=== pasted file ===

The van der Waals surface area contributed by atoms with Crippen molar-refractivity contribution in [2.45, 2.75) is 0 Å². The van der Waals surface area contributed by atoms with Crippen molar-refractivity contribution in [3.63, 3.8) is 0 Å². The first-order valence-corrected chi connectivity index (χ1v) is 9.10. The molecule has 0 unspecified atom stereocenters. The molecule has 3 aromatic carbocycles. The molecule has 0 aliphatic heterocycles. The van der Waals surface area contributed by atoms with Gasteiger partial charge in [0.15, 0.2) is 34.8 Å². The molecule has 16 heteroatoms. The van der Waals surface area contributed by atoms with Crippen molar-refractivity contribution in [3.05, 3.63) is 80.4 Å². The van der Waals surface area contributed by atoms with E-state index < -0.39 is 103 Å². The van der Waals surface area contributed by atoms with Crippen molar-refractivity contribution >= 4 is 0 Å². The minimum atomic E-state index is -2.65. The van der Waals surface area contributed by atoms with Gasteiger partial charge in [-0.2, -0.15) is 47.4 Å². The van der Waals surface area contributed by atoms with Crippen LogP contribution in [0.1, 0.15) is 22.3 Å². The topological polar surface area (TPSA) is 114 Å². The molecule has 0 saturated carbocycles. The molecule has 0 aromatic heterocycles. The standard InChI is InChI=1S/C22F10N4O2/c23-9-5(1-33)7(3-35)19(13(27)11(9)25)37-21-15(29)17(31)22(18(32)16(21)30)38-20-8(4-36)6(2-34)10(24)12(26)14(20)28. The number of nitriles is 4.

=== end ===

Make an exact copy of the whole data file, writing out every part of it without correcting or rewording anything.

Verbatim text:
The van der Waals surface area contributed by atoms with Crippen molar-refractivity contribution in [2.45, 2.75) is 0 Å². The van der Waals surface area contributed by atoms with Crippen molar-refractivity contribution in [3.63, 3.8) is 0 Å². The first-order valence-corrected chi connectivity index (χ1v) is 9.10. The molecule has 0 unspecified atom stereocenters. The molecule has 3 aromatic carbocycles. The molecule has 0 aliphatic heterocycles. The van der Waals surface area contributed by atoms with Gasteiger partial charge in [0.15, 0.2) is 34.8 Å². The molecule has 16 heteroatoms. The van der Waals surface area contributed by atoms with Crippen molar-refractivity contribution in [3.05, 3.63) is 80.4 Å². The van der Waals surface area contributed by atoms with E-state index < -0.39 is 103 Å². The van der Waals surface area contributed by atoms with Crippen molar-refractivity contribution >= 4 is 0 Å². The minimum atomic E-state index is -2.65. The van der Waals surface area contributed by atoms with Gasteiger partial charge in [-0.2, -0.15) is 47.4 Å². The van der Waals surface area contributed by atoms with Crippen LogP contribution in [0.1, 0.15) is 22.3 Å². The topological polar surface area (TPSA) is 114 Å². The molecule has 0 saturated carbocycles. The molecule has 0 aromatic heterocycles. The standard InChI is InChI=1S/C22F10N4O2/c23-9-5(1-33)7(3-35)19(13(27)11(9)25)37-21-15(29)17(31)22(18(32)16(21)30)38-20-8(4-36)6(2-34)10(24)12(26)14(20)28. The number of nitriles is 4.